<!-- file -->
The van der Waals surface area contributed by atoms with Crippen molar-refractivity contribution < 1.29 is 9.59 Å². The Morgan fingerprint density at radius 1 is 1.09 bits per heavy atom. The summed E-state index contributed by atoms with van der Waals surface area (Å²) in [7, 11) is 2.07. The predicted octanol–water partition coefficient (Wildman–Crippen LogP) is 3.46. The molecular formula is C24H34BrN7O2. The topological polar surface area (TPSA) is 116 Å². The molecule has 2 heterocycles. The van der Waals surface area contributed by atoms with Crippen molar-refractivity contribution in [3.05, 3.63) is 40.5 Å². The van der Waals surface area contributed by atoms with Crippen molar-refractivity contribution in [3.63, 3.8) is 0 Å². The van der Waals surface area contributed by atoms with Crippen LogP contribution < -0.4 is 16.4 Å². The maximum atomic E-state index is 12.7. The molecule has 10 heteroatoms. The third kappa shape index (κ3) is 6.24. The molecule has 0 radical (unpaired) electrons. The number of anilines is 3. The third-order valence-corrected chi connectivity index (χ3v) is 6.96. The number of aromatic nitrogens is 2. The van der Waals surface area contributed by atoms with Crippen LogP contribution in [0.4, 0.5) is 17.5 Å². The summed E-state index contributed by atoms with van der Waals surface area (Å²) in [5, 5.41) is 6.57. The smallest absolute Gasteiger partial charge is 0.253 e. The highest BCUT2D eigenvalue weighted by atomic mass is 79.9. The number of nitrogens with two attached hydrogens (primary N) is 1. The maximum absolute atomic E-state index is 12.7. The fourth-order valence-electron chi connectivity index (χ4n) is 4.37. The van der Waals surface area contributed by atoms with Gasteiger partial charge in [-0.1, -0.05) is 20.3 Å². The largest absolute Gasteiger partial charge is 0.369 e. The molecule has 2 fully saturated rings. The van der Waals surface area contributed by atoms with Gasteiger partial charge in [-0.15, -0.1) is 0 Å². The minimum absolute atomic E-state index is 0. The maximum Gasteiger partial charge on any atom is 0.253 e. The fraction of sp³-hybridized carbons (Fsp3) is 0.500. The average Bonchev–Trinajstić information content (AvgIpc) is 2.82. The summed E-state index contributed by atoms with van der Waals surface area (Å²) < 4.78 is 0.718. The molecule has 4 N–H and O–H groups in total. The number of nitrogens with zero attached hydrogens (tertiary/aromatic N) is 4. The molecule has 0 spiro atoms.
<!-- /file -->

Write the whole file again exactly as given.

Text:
The van der Waals surface area contributed by atoms with Crippen molar-refractivity contribution < 1.29 is 9.59 Å². The Morgan fingerprint density at radius 1 is 1.09 bits per heavy atom. The summed E-state index contributed by atoms with van der Waals surface area (Å²) in [7, 11) is 2.07. The predicted octanol–water partition coefficient (Wildman–Crippen LogP) is 3.46. The molecular formula is C24H34BrN7O2. The topological polar surface area (TPSA) is 116 Å². The molecule has 2 heterocycles. The van der Waals surface area contributed by atoms with Crippen molar-refractivity contribution in [3.05, 3.63) is 40.5 Å². The van der Waals surface area contributed by atoms with Crippen molar-refractivity contribution in [3.63, 3.8) is 0 Å². The van der Waals surface area contributed by atoms with Crippen LogP contribution < -0.4 is 16.4 Å². The maximum atomic E-state index is 12.7. The molecule has 10 heteroatoms. The third kappa shape index (κ3) is 6.24. The molecule has 0 radical (unpaired) electrons. The number of anilines is 3. The third-order valence-corrected chi connectivity index (χ3v) is 6.96. The number of aromatic nitrogens is 2. The van der Waals surface area contributed by atoms with Crippen LogP contribution in [0.4, 0.5) is 17.5 Å². The summed E-state index contributed by atoms with van der Waals surface area (Å²) in [5, 5.41) is 6.57. The smallest absolute Gasteiger partial charge is 0.253 e. The highest BCUT2D eigenvalue weighted by atomic mass is 79.9. The number of nitrogens with two attached hydrogens (primary N) is 1. The maximum absolute atomic E-state index is 12.7. The fourth-order valence-electron chi connectivity index (χ4n) is 4.37. The van der Waals surface area contributed by atoms with Gasteiger partial charge in [-0.1, -0.05) is 20.3 Å². The largest absolute Gasteiger partial charge is 0.369 e. The molecule has 2 fully saturated rings. The van der Waals surface area contributed by atoms with Gasteiger partial charge in [-0.15, -0.1) is 0 Å². The minimum absolute atomic E-state index is 0. The maximum Gasteiger partial charge on any atom is 0.253 e. The fraction of sp³-hybridized carbons (Fsp3) is 0.500. The average Bonchev–Trinajstić information content (AvgIpc) is 2.82. The summed E-state index contributed by atoms with van der Waals surface area (Å²) < 4.78 is 0.718. The molecule has 4 N–H and O–H groups in total. The number of nitrogens with zero attached hydrogens (tertiary/aromatic N) is 4. The molecule has 0 spiro atoms.